This was a season defining game for the Miami Dolphins. If Miami was going to make a run, it was going to start against Carolina and clearly this Miami team is not complete. It is hard to fathom the season being over with seven games remaining, but the holes at linebacker will not allow Miami to compete for a playoff spot in the NFL. Even getting there would be an exercise in futility as this team is not ready for prime time.

The big picture problem for Miami is difficult to manage. No team in the NFL can rightfully expect to compete for a title with all the adversity the team has suffered through this season. At the same time, humiliating defeats injure that delicate psyche, many times beyond repair.

It was once said, “winning begets winning, begets winning, but there’s a dark side… Losing begets losing, begets losing. Miami is a flawed team, extremely weak at the linebacker position, jittery at QB, perpetually injured on the offensive line and without a decent tight end.

The coaching staff, the fans and the
players remaining when this torturous season is over must somehow keep the faith. Do not lose the winning attitude and passion that brought the Dolphins this far on such a shaky platform. Look forward to fixing the platform, not losing the passion.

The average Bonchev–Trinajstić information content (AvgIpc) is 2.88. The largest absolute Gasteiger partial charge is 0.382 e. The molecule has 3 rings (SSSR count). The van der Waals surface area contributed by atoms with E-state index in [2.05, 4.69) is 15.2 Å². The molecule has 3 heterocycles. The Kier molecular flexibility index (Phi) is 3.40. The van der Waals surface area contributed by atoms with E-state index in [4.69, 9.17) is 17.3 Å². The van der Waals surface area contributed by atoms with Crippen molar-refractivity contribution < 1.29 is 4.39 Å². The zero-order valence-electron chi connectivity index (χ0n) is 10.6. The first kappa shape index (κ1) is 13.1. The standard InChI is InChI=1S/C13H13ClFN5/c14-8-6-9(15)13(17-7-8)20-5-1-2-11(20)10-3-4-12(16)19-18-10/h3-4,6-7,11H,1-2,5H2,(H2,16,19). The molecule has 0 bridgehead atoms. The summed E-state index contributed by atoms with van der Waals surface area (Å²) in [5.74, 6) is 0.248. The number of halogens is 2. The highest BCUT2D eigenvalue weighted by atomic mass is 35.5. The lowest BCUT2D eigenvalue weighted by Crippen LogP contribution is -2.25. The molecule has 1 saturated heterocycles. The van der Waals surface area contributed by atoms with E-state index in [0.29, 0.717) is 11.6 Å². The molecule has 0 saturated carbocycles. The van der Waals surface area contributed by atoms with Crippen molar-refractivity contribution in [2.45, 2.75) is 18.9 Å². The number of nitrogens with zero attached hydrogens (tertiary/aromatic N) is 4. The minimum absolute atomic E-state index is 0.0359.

Losing grabs ahold and tries to pull that fragile psyche down the black hole of defeat.

Hang in there Miami…

Miami Dolphins at Panthers Week 10 Game Chat

Can Miami get back on track in primetime? Click this link to find a stream to watch the game online.


Dolphins Officially Defeated by the Raiders

The Miami Dolphins are 4-4 at the midpoint of the season and perhaps it’s expected from a mediocre team with stars that don’t shine at critical moments. Aside from Ndamukong Suh, the rest of Miami’s defensive “playmakers” took the night off, particularly on third down. Exasperation mounted on every third-and-long the Raiders made with inexplicable ease.

The joke in Oakland must have been Kiko Alonso in man coverage. According to the Miami Herald’s Adam H. Beasley, Alonso allowed five catches for 82 yards to Jared Cook and gave up a 12-yard pass to Michael Crabtree. Five of the six catches went for a minimum of 10 yards, including four third-and-long conversions.